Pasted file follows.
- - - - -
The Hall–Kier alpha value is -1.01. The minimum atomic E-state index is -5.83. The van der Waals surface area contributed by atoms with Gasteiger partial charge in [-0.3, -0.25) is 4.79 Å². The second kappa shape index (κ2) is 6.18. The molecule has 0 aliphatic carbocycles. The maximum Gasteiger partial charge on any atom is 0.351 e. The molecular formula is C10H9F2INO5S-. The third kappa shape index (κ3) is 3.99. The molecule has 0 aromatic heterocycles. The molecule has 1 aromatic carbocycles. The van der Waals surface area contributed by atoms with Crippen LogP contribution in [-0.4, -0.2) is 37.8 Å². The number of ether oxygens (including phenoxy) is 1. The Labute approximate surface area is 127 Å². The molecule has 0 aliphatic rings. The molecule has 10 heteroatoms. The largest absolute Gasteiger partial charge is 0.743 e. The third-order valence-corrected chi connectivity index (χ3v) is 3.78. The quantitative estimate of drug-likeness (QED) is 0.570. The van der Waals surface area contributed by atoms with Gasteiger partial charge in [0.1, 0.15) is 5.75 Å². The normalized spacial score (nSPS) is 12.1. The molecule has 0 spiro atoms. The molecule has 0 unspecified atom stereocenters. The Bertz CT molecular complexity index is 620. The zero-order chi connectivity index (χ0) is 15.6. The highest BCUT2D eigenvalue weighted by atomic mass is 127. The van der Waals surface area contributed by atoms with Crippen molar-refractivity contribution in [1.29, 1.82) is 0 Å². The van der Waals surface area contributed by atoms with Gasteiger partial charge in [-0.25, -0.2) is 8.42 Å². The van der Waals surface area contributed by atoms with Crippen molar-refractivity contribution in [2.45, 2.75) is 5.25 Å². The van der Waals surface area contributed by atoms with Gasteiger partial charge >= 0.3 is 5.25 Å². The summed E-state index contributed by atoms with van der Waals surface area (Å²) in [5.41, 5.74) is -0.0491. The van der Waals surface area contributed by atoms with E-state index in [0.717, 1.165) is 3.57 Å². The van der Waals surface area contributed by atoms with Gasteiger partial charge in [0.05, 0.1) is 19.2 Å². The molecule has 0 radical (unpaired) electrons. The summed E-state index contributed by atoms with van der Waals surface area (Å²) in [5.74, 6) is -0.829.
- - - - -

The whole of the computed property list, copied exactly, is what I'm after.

The Hall–Kier alpha value is -1.01. The minimum atomic E-state index is -5.83. The van der Waals surface area contributed by atoms with Gasteiger partial charge in [-0.3, -0.25) is 4.79 Å². The second kappa shape index (κ2) is 6.18. The molecule has 0 aliphatic carbocycles. The maximum Gasteiger partial charge on any atom is 0.351 e. The molecular formula is C10H9F2INO5S-. The third kappa shape index (κ3) is 3.99. The molecule has 0 aromatic heterocycles. The molecule has 1 aromatic carbocycles. The van der Waals surface area contributed by atoms with Crippen LogP contribution in [-0.4, -0.2) is 37.8 Å². The number of ether oxygens (including phenoxy) is 1. The Labute approximate surface area is 127 Å². The molecule has 0 aliphatic rings. The molecule has 10 heteroatoms. The largest absolute Gasteiger partial charge is 0.743 e. The third-order valence-corrected chi connectivity index (χ3v) is 3.78. The quantitative estimate of drug-likeness (QED) is 0.570. The van der Waals surface area contributed by atoms with Gasteiger partial charge in [0.1, 0.15) is 5.75 Å². The normalized spacial score (nSPS) is 12.1. The molecule has 0 spiro atoms. The molecule has 0 unspecified atom stereocenters. The Bertz CT molecular complexity index is 620. The zero-order chi connectivity index (χ0) is 15.6. The highest BCUT2D eigenvalue weighted by atomic mass is 127. The van der Waals surface area contributed by atoms with Crippen molar-refractivity contribution in [1.29, 1.82) is 0 Å². The van der Waals surface area contributed by atoms with Gasteiger partial charge in [-0.25, -0.2) is 8.42 Å². The van der Waals surface area contributed by atoms with Crippen molar-refractivity contribution in [2.45, 2.75) is 5.25 Å². The van der Waals surface area contributed by atoms with Gasteiger partial charge >= 0.3 is 5.25 Å². The summed E-state index contributed by atoms with van der Waals surface area (Å²) in [5.41, 5.74) is -0.0491. The van der Waals surface area contributed by atoms with E-state index in [0.717, 1.165) is 3.57 Å². The van der Waals surface area contributed by atoms with Gasteiger partial charge in [0.05, 0.1) is 19.2 Å². The molecule has 0 radical (unpaired) electrons. The summed E-state index contributed by atoms with van der Waals surface area (Å²) in [5.74, 6) is -0.829.